The revision of the EU Victims’ Rights Directive: an opportunity to strengthen the rights of child victims

In its position on the revision of the EU Victims’ Rights Directive, the European Parliament strengthens the measures to protect child victims and recognises the enhanced vulnerability of children in institutions, but fails to pay attention to other vulnerable groups.

The 2012 Victims’ Rights Directive obliges Member States to ensure minimum standards on the rights, support, and protection of victims of crime within the EU.  The 2022 evaluation by the European Commission identified the need for a targeted revision to ensure victims would fully benefit from their rights, leading to the adoption of a Commission’s Proposals for a Revised Directive in 2023. The European Parliament’s position on the proposal, adopted on the 13th of March by the Committee on Women's Rights and Gender Equality and the Committee on Civil Liberties, Justice and Home Affairs, marks progress in recognising the rights of child victims. On the 10th of April 2024, the European Parliament decided to initiate interinstitutional negotiations regarding the revision of the Directive. The forthcoming negotiations among the Parliament, the European Commission and the Council during the 2024-2028 institutional mandate to agree on the final text of the Directive, will be of particular importance to strengthen the Directive by paying specific attention to child victims.

At Eurochild, we commend the focus of the European Parliament's position on providing the highest level of support and protection to child victims, including those at risk of domestic violence. The European Parliament’s report calls for targeted and integrated services involving collaboration between judicial and social services, emphasising the importance of training public authorities, bodies and institutions, such as police officers and court staff, to interact with victims in an age and trauma-sensitive manner. According to the report, child victims should have access to specialised and age-appropriate services, including psychological and psychosocial services and legal aid. Furthermore, the report stresses the importance of upholding the right of the child to be heard and ensuring their best interests during criminal proceedings. The Parliament also acknowledges the heightened vulnerability of children in institutional care to becoming victims of crime and calls for measures to facilitate reporting in such settings.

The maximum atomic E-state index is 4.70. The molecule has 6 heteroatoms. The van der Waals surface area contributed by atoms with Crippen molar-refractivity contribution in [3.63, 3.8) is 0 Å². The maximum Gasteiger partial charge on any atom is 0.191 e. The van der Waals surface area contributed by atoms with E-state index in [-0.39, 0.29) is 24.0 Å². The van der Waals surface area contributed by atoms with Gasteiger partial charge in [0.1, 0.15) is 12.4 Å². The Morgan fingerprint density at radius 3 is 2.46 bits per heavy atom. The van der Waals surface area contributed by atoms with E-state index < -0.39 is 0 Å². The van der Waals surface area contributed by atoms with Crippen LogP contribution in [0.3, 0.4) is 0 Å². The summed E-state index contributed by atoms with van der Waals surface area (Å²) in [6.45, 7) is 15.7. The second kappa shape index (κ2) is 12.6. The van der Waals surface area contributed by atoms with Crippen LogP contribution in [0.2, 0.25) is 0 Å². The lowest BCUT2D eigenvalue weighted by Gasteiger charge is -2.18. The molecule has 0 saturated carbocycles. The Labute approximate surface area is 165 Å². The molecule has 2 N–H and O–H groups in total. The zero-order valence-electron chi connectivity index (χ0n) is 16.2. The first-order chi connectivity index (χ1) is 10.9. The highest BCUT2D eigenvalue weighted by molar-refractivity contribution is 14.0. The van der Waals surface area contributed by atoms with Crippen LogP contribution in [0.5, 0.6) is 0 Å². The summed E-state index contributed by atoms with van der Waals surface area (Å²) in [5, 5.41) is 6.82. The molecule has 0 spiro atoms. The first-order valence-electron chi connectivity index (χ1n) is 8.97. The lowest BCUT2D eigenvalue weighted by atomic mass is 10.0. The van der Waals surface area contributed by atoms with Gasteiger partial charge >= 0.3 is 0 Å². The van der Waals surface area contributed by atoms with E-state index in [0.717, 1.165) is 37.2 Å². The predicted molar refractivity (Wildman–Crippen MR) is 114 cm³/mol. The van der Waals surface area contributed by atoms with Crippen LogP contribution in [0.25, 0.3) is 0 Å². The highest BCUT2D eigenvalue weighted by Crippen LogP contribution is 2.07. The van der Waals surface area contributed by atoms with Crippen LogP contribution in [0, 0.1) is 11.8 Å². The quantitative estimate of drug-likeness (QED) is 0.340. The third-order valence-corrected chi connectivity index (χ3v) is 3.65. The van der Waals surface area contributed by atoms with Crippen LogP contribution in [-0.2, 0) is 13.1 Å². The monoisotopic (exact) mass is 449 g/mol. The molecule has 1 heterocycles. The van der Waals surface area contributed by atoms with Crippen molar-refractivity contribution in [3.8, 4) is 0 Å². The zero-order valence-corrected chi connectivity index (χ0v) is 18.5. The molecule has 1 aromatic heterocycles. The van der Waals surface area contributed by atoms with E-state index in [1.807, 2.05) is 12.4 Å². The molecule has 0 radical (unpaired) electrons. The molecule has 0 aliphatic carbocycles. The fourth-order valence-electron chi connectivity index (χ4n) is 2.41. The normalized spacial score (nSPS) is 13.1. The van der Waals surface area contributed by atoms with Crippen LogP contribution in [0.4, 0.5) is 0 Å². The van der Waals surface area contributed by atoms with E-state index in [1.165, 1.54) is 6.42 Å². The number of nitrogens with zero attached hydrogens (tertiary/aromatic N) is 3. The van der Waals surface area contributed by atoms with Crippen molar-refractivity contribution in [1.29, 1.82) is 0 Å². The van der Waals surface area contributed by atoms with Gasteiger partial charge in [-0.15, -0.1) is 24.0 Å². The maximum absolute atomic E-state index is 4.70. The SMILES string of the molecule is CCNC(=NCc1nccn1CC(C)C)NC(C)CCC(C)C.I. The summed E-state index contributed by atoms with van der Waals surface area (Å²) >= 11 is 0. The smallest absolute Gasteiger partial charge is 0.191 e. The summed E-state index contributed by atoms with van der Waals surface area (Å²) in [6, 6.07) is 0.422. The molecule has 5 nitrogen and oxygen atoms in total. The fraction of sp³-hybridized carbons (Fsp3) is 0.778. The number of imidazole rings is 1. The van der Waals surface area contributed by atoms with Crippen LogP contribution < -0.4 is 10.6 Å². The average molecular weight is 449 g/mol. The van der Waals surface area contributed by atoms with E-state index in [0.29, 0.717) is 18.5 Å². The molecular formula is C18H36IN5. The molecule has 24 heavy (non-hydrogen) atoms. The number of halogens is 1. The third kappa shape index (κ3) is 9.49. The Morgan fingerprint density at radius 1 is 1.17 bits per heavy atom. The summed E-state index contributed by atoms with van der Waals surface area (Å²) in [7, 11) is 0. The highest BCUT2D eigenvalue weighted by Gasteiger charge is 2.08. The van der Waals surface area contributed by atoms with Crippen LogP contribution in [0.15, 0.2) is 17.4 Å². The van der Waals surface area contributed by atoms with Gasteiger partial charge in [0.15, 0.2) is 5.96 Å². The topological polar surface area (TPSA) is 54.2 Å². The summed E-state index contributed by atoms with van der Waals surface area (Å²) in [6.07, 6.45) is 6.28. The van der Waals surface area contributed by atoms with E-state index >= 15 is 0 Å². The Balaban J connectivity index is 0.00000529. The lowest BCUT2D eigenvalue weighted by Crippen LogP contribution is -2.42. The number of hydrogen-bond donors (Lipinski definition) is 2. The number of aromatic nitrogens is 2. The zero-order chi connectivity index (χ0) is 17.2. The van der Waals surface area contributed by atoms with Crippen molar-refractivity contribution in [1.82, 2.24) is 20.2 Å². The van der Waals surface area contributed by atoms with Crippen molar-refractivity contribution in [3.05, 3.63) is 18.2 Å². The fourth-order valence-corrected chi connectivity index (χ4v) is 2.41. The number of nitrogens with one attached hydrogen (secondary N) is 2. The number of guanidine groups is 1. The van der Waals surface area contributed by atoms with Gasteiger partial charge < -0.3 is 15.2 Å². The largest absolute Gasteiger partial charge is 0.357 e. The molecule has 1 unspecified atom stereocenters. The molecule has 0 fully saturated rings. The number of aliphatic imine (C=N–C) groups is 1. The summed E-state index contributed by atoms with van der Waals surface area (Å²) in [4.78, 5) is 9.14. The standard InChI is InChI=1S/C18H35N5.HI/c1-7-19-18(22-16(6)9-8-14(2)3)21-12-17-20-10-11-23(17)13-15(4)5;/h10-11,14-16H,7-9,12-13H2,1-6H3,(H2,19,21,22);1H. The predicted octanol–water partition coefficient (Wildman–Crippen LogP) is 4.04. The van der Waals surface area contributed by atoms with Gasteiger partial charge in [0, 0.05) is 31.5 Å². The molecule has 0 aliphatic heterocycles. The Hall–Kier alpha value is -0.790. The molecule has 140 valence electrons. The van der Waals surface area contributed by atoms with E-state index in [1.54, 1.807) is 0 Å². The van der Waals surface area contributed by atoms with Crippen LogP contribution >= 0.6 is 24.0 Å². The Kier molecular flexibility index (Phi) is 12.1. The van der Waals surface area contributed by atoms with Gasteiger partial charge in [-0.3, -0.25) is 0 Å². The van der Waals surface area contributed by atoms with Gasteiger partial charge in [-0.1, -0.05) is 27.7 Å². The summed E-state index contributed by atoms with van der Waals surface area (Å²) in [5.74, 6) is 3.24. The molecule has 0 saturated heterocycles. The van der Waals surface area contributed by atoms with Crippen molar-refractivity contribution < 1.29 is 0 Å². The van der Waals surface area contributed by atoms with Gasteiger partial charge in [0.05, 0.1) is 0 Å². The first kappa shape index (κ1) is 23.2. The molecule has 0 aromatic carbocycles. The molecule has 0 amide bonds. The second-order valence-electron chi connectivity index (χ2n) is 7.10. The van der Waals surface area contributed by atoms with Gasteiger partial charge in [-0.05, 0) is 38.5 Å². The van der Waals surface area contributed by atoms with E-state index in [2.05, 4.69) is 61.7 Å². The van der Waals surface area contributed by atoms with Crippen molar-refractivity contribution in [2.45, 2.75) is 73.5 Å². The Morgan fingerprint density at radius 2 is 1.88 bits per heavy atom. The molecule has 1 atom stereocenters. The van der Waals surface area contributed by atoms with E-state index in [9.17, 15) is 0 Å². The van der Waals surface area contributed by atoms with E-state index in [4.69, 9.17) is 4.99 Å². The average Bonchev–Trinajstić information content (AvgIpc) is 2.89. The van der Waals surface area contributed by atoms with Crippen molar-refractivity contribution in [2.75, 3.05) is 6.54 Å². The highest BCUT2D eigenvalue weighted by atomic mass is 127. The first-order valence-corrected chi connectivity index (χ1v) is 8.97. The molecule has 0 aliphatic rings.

As the revision of the Directive is an opportunity to improve the child protection systems across the EU, we call on the EU institutions to further strengthen the measures to protect child victims. It is indeed necessary that the Directive ensures support for children as soon as the competent authorities have reasonable grounds to believe that the children might have been subject to or witnessed violence. Further, we call on the EU institutions to improve statistical data disaggregated by intersectional indicators, including gender, disability, age, and citizenship, or statelessness. As often child victims are not aware of their victim status, it is crucial that the Directive calls for information to be provided to children in an age-appropriate and culturally sensitive manner.

Together with other civil society organisations, we are concerned about the limited mention of migrant people, including children, in the Directive, and the lack of measures to ensure universal access to justice regardless of residency status. It is crucial to ensure safe reporting environments and that fear of repercussions, such as deportation, does not deter victims, including children, from seeking justice or accessing compensation. These measures will be particularly important, especially in view of the recently adopted EU Migration and Asylum Pact and the EU Anti-Trafficking Directive.

The Revised Victims’ Rights Directive is among the 119 legislative files opened in the 9th institutional cycle that will be negotiated by the EU institutions in the years to come.  While we appreciate the amendments concerning child victims, we hope upcoming negotiations will further strengthen the Directive, upholding a wider range of children’s rights.

As Europe’s largest network of organisations and individuals working with and for children, we eagerly anticipate offering insights to the 2024-2028 Parliament and Commission to ensure the protection of all children, especially those at risk of harm.

For further information:

Contact Francesca Pisanu, Eurochild EU Advocacy Officer

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